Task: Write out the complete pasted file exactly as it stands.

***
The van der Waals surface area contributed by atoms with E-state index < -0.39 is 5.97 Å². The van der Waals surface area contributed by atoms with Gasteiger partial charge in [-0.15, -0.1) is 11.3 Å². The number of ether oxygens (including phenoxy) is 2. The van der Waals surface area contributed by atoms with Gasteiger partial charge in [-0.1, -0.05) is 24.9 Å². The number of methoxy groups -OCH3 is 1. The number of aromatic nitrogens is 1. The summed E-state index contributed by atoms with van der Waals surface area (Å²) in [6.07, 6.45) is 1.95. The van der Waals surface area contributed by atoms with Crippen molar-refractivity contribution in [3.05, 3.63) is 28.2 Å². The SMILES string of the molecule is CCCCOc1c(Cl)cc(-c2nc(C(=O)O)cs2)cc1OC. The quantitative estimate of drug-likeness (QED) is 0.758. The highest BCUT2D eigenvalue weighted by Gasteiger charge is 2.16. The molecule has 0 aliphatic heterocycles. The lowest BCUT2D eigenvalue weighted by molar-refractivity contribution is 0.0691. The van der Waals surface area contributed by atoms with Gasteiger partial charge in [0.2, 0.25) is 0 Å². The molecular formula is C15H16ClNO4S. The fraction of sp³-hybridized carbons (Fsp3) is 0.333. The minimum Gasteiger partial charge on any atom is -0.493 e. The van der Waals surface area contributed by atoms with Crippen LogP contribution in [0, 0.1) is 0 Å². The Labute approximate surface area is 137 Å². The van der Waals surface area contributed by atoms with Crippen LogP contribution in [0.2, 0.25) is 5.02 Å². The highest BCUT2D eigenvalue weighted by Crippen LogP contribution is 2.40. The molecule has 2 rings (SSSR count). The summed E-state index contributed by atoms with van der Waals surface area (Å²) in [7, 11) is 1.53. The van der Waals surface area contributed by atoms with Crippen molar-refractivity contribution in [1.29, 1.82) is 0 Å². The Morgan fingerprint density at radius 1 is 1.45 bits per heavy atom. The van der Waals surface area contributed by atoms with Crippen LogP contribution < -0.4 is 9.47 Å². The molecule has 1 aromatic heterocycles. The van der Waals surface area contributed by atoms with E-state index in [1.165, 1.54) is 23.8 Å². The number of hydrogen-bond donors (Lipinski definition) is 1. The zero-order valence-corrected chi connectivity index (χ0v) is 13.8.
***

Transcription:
The van der Waals surface area contributed by atoms with E-state index < -0.39 is 5.97 Å². The van der Waals surface area contributed by atoms with Gasteiger partial charge in [-0.15, -0.1) is 11.3 Å². The number of ether oxygens (including phenoxy) is 2. The van der Waals surface area contributed by atoms with Gasteiger partial charge in [-0.1, -0.05) is 24.9 Å². The number of methoxy groups -OCH3 is 1. The number of aromatic nitrogens is 1. The summed E-state index contributed by atoms with van der Waals surface area (Å²) in [6.07, 6.45) is 1.95. The van der Waals surface area contributed by atoms with Crippen molar-refractivity contribution in [3.05, 3.63) is 28.2 Å². The SMILES string of the molecule is CCCCOc1c(Cl)cc(-c2nc(C(=O)O)cs2)cc1OC. The quantitative estimate of drug-likeness (QED) is 0.758. The highest BCUT2D eigenvalue weighted by Gasteiger charge is 2.16. The molecule has 0 aliphatic heterocycles. The lowest BCUT2D eigenvalue weighted by molar-refractivity contribution is 0.0691. The van der Waals surface area contributed by atoms with Gasteiger partial charge in [0.2, 0.25) is 0 Å². The molecular formula is C15H16ClNO4S. The fraction of sp³-hybridized carbons (Fsp3) is 0.333. The minimum Gasteiger partial charge on any atom is -0.493 e. The van der Waals surface area contributed by atoms with Crippen LogP contribution in [0, 0.1) is 0 Å². The Labute approximate surface area is 137 Å². The van der Waals surface area contributed by atoms with Crippen LogP contribution in [0.2, 0.25) is 5.02 Å². The highest BCUT2D eigenvalue weighted by Crippen LogP contribution is 2.40. The molecule has 2 rings (SSSR count). The summed E-state index contributed by atoms with van der Waals surface area (Å²) in [7, 11) is 1.53. The van der Waals surface area contributed by atoms with Crippen molar-refractivity contribution in [1.29, 1.82) is 0 Å². The Morgan fingerprint density at radius 1 is 1.45 bits per heavy atom. The van der Waals surface area contributed by atoms with Crippen LogP contribution < -0.4 is 9.47 Å². The molecule has 1 aromatic heterocycles. The van der Waals surface area contributed by atoms with E-state index in [1.165, 1.54) is 23.8 Å². The number of hydrogen-bond donors (Lipinski definition) is 1. The zero-order valence-corrected chi connectivity index (χ0v) is 13.8.